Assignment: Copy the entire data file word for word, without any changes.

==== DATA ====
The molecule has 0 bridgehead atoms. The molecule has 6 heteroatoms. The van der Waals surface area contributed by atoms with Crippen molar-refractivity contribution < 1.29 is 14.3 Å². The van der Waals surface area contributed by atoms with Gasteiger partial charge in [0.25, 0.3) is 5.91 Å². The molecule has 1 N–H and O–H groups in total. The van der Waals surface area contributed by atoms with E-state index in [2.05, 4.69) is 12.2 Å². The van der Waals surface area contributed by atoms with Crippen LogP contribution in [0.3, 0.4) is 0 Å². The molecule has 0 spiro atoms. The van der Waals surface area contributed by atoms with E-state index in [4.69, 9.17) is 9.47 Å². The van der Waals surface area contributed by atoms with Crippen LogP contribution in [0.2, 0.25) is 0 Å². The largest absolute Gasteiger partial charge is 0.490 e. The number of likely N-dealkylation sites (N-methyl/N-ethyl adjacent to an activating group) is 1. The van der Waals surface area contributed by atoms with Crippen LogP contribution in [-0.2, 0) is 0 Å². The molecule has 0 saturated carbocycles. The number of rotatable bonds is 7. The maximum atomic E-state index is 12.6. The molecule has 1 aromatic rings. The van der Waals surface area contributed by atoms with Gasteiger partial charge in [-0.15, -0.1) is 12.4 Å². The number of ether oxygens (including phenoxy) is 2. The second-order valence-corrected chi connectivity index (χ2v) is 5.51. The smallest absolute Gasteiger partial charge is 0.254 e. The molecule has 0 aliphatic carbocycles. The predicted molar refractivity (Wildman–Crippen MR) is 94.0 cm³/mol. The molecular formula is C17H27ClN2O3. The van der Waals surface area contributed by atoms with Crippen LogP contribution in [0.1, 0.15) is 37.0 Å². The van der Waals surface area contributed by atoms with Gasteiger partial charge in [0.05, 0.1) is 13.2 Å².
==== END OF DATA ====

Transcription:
The molecule has 0 bridgehead atoms. The molecule has 6 heteroatoms. The van der Waals surface area contributed by atoms with Crippen molar-refractivity contribution < 1.29 is 14.3 Å². The van der Waals surface area contributed by atoms with Gasteiger partial charge in [0.25, 0.3) is 5.91 Å². The molecule has 1 N–H and O–H groups in total. The van der Waals surface area contributed by atoms with E-state index in [2.05, 4.69) is 12.2 Å². The van der Waals surface area contributed by atoms with Crippen LogP contribution in [0.3, 0.4) is 0 Å². The molecule has 0 spiro atoms. The van der Waals surface area contributed by atoms with E-state index in [4.69, 9.17) is 9.47 Å². The van der Waals surface area contributed by atoms with Crippen LogP contribution in [0.2, 0.25) is 0 Å². The largest absolute Gasteiger partial charge is 0.490 e. The number of likely N-dealkylation sites (N-methyl/N-ethyl adjacent to an activating group) is 1. The van der Waals surface area contributed by atoms with Crippen LogP contribution in [-0.2, 0) is 0 Å². The molecule has 0 saturated carbocycles. The number of rotatable bonds is 7. The maximum atomic E-state index is 12.6. The molecule has 1 aromatic rings. The van der Waals surface area contributed by atoms with Gasteiger partial charge in [-0.15, -0.1) is 12.4 Å². The number of ether oxygens (including phenoxy) is 2. The second-order valence-corrected chi connectivity index (χ2v) is 5.51. The smallest absolute Gasteiger partial charge is 0.254 e. The molecule has 0 aliphatic carbocycles. The predicted molar refractivity (Wildman–Crippen MR) is 94.0 cm³/mol. The molecular formula is C17H27ClN2O3. The van der Waals surface area contributed by atoms with Crippen LogP contribution in [0.1, 0.15) is 37.0 Å². The van der Waals surface area contributed by atoms with Gasteiger partial charge in [0.05, 0.1) is 13.2 Å².